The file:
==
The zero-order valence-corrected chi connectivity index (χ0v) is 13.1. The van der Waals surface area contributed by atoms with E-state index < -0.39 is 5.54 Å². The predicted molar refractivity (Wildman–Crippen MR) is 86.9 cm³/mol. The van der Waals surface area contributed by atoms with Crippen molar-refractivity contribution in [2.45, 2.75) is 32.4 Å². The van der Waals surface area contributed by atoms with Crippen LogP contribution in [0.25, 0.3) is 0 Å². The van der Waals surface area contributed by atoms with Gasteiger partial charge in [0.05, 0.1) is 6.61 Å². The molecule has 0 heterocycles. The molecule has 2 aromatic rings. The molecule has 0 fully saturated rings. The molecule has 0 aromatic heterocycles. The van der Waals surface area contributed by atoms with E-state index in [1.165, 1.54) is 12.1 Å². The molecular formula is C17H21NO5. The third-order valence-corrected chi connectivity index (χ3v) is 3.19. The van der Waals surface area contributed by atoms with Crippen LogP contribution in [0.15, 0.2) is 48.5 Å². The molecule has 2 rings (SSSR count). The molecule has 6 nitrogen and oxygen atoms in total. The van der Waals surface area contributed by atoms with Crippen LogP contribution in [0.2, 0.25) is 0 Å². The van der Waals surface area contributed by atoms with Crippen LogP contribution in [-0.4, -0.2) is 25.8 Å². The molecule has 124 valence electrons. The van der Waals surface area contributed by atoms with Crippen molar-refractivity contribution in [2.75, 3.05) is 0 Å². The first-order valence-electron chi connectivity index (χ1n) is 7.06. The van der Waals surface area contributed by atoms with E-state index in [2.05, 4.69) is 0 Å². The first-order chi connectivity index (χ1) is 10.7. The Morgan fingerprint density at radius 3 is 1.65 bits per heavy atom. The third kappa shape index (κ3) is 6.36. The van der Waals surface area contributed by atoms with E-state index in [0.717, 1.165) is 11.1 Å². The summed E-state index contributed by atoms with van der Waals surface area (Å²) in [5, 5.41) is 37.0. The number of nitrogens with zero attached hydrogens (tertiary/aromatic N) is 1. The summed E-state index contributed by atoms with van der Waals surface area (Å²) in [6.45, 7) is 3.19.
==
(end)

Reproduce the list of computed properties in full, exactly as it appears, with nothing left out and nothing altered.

The zero-order valence-corrected chi connectivity index (χ0v) is 13.1. The van der Waals surface area contributed by atoms with E-state index < -0.39 is 5.54 Å². The predicted molar refractivity (Wildman–Crippen MR) is 86.9 cm³/mol. The van der Waals surface area contributed by atoms with Crippen molar-refractivity contribution in [2.45, 2.75) is 32.4 Å². The van der Waals surface area contributed by atoms with Crippen LogP contribution in [0.25, 0.3) is 0 Å². The van der Waals surface area contributed by atoms with Gasteiger partial charge in [0.05, 0.1) is 6.61 Å². The molecule has 0 heterocycles. The molecule has 2 aromatic rings. The molecule has 0 fully saturated rings. The molecule has 0 aromatic heterocycles. The van der Waals surface area contributed by atoms with E-state index in [1.165, 1.54) is 12.1 Å². The molecular formula is C17H21NO5. The third-order valence-corrected chi connectivity index (χ3v) is 3.19. The van der Waals surface area contributed by atoms with Crippen LogP contribution in [0.15, 0.2) is 48.5 Å². The molecule has 2 rings (SSSR count). The molecule has 6 nitrogen and oxygen atoms in total. The van der Waals surface area contributed by atoms with Crippen LogP contribution in [0.2, 0.25) is 0 Å². The van der Waals surface area contributed by atoms with Crippen LogP contribution in [-0.4, -0.2) is 25.8 Å². The molecule has 124 valence electrons. The van der Waals surface area contributed by atoms with Crippen molar-refractivity contribution in [2.75, 3.05) is 0 Å². The first-order valence-electron chi connectivity index (χ1n) is 7.06. The van der Waals surface area contributed by atoms with E-state index in [2.05, 4.69) is 0 Å². The first-order chi connectivity index (χ1) is 10.7. The Morgan fingerprint density at radius 3 is 1.65 bits per heavy atom. The third kappa shape index (κ3) is 6.36. The van der Waals surface area contributed by atoms with E-state index in [0.717, 1.165) is 11.1 Å². The summed E-state index contributed by atoms with van der Waals surface area (Å²) in [5, 5.41) is 37.0. The number of nitrogens with zero attached hydrogens (tertiary/aromatic N) is 1. The summed E-state index contributed by atoms with van der Waals surface area (Å²) in [6.45, 7) is 3.19.